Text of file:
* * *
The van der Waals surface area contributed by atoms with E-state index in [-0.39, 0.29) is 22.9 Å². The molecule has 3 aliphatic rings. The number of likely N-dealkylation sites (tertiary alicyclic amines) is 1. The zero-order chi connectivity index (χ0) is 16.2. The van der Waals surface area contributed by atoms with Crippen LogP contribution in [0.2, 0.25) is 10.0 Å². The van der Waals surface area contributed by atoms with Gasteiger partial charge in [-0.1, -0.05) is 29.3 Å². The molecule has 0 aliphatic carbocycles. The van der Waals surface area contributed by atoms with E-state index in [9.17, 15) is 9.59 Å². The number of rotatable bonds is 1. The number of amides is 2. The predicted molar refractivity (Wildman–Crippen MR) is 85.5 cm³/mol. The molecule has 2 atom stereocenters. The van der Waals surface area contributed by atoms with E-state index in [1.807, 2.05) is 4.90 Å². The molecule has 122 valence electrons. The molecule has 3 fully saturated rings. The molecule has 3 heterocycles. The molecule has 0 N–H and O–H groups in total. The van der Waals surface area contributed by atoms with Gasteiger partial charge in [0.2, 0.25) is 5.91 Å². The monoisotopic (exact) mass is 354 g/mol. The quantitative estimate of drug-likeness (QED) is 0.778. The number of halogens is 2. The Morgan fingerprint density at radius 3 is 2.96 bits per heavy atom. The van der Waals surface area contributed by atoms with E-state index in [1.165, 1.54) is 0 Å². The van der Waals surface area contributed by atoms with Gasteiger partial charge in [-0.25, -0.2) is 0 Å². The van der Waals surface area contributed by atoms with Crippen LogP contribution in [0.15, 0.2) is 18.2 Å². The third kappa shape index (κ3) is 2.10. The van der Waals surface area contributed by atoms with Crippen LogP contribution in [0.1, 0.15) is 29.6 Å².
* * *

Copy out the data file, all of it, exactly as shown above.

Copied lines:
The van der Waals surface area contributed by atoms with E-state index in [-0.39, 0.29) is 22.9 Å². The molecule has 3 aliphatic rings. The number of likely N-dealkylation sites (tertiary alicyclic amines) is 1. The zero-order chi connectivity index (χ0) is 16.2. The van der Waals surface area contributed by atoms with Crippen LogP contribution in [0.2, 0.25) is 10.0 Å². The van der Waals surface area contributed by atoms with Gasteiger partial charge in [-0.1, -0.05) is 29.3 Å². The molecule has 0 aliphatic carbocycles. The van der Waals surface area contributed by atoms with E-state index in [9.17, 15) is 9.59 Å². The number of rotatable bonds is 1. The number of amides is 2. The predicted molar refractivity (Wildman–Crippen MR) is 85.5 cm³/mol. The molecule has 2 atom stereocenters. The van der Waals surface area contributed by atoms with E-state index in [1.807, 2.05) is 4.90 Å². The molecule has 122 valence electrons. The molecule has 3 fully saturated rings. The molecule has 3 heterocycles. The molecule has 0 N–H and O–H groups in total. The van der Waals surface area contributed by atoms with Gasteiger partial charge in [0.2, 0.25) is 5.91 Å². The monoisotopic (exact) mass is 354 g/mol. The quantitative estimate of drug-likeness (QED) is 0.778. The number of halogens is 2. The Morgan fingerprint density at radius 3 is 2.96 bits per heavy atom. The van der Waals surface area contributed by atoms with E-state index in [1.165, 1.54) is 0 Å². The van der Waals surface area contributed by atoms with Gasteiger partial charge in [-0.25, -0.2) is 0 Å². The van der Waals surface area contributed by atoms with Crippen LogP contribution in [0.15, 0.2) is 18.2 Å². The third kappa shape index (κ3) is 2.10. The van der Waals surface area contributed by atoms with Crippen LogP contribution in [0.1, 0.15) is 29.6 Å².